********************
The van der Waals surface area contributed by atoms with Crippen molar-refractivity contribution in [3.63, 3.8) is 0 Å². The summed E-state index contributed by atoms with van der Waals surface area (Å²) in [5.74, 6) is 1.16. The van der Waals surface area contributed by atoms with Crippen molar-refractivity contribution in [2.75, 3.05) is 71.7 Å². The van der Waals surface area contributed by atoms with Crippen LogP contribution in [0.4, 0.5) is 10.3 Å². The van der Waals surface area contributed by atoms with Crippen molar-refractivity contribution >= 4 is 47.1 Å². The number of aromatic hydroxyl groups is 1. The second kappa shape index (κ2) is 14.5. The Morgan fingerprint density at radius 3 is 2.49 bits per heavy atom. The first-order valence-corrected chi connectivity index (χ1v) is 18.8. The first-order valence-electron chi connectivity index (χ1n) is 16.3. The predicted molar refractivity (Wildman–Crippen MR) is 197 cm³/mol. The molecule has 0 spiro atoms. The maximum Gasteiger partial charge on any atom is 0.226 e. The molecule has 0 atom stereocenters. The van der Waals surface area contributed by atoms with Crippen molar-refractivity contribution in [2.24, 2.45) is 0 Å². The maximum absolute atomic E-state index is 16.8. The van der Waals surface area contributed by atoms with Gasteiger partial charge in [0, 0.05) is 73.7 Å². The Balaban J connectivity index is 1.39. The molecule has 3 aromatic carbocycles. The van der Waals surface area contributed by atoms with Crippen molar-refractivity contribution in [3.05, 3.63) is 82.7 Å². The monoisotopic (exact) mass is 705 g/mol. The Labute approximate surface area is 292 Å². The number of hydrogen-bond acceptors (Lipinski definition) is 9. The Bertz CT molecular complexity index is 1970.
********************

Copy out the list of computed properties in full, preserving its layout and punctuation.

The van der Waals surface area contributed by atoms with Crippen molar-refractivity contribution in [3.63, 3.8) is 0 Å². The summed E-state index contributed by atoms with van der Waals surface area (Å²) in [5.74, 6) is 1.16. The van der Waals surface area contributed by atoms with Crippen molar-refractivity contribution in [2.75, 3.05) is 71.7 Å². The van der Waals surface area contributed by atoms with Crippen LogP contribution in [0.4, 0.5) is 10.3 Å². The van der Waals surface area contributed by atoms with Crippen molar-refractivity contribution >= 4 is 47.1 Å². The number of aromatic hydroxyl groups is 1. The second kappa shape index (κ2) is 14.5. The Morgan fingerprint density at radius 3 is 2.49 bits per heavy atom. The first-order valence-corrected chi connectivity index (χ1v) is 18.8. The first-order valence-electron chi connectivity index (χ1n) is 16.3. The predicted molar refractivity (Wildman–Crippen MR) is 197 cm³/mol. The molecule has 0 spiro atoms. The maximum Gasteiger partial charge on any atom is 0.226 e. The molecule has 0 atom stereocenters. The van der Waals surface area contributed by atoms with Crippen molar-refractivity contribution in [2.24, 2.45) is 0 Å². The maximum absolute atomic E-state index is 16.8. The van der Waals surface area contributed by atoms with Gasteiger partial charge in [0, 0.05) is 73.7 Å². The Balaban J connectivity index is 1.39. The molecule has 3 aromatic carbocycles. The van der Waals surface area contributed by atoms with Crippen molar-refractivity contribution in [3.05, 3.63) is 82.7 Å². The monoisotopic (exact) mass is 705 g/mol. The Labute approximate surface area is 292 Å². The number of hydrogen-bond acceptors (Lipinski definition) is 9. The Bertz CT molecular complexity index is 1970.